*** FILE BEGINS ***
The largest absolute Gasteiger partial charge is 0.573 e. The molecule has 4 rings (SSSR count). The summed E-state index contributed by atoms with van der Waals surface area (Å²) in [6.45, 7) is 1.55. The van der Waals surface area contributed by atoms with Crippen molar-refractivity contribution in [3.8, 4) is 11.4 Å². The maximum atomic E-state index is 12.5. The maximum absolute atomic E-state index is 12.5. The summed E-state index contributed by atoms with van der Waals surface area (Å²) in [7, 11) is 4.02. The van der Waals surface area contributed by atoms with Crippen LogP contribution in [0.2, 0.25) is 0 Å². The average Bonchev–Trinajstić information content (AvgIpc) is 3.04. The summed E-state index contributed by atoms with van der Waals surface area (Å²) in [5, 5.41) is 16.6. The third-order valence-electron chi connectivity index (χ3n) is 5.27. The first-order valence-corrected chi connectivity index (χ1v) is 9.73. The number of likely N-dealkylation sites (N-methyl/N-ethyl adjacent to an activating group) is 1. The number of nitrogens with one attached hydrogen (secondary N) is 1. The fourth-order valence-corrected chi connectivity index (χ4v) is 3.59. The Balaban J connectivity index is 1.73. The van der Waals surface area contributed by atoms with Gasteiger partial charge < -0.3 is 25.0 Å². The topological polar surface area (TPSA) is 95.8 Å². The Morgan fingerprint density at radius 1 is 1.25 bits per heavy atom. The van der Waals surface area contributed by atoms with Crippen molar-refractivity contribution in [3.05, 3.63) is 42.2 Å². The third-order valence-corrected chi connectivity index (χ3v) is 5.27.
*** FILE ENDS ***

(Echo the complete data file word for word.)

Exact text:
The largest absolute Gasteiger partial charge is 0.573 e. The molecule has 4 rings (SSSR count). The summed E-state index contributed by atoms with van der Waals surface area (Å²) in [6.45, 7) is 1.55. The van der Waals surface area contributed by atoms with Crippen molar-refractivity contribution in [3.8, 4) is 11.4 Å². The maximum atomic E-state index is 12.5. The maximum absolute atomic E-state index is 12.5. The summed E-state index contributed by atoms with van der Waals surface area (Å²) in [7, 11) is 4.02. The van der Waals surface area contributed by atoms with Crippen LogP contribution in [0.2, 0.25) is 0 Å². The average Bonchev–Trinajstić information content (AvgIpc) is 3.04. The summed E-state index contributed by atoms with van der Waals surface area (Å²) in [5, 5.41) is 16.6. The third-order valence-electron chi connectivity index (χ3n) is 5.27. The first-order valence-corrected chi connectivity index (χ1v) is 9.73. The number of likely N-dealkylation sites (N-methyl/N-ethyl adjacent to an activating group) is 1. The number of nitrogens with one attached hydrogen (secondary N) is 1. The fourth-order valence-corrected chi connectivity index (χ4v) is 3.59. The Balaban J connectivity index is 1.73. The van der Waals surface area contributed by atoms with Gasteiger partial charge < -0.3 is 25.0 Å². The topological polar surface area (TPSA) is 95.8 Å². The Morgan fingerprint density at radius 1 is 1.25 bits per heavy atom. The van der Waals surface area contributed by atoms with Crippen molar-refractivity contribution in [3.05, 3.63) is 42.2 Å². The third-order valence-corrected chi connectivity index (χ3v) is 5.27.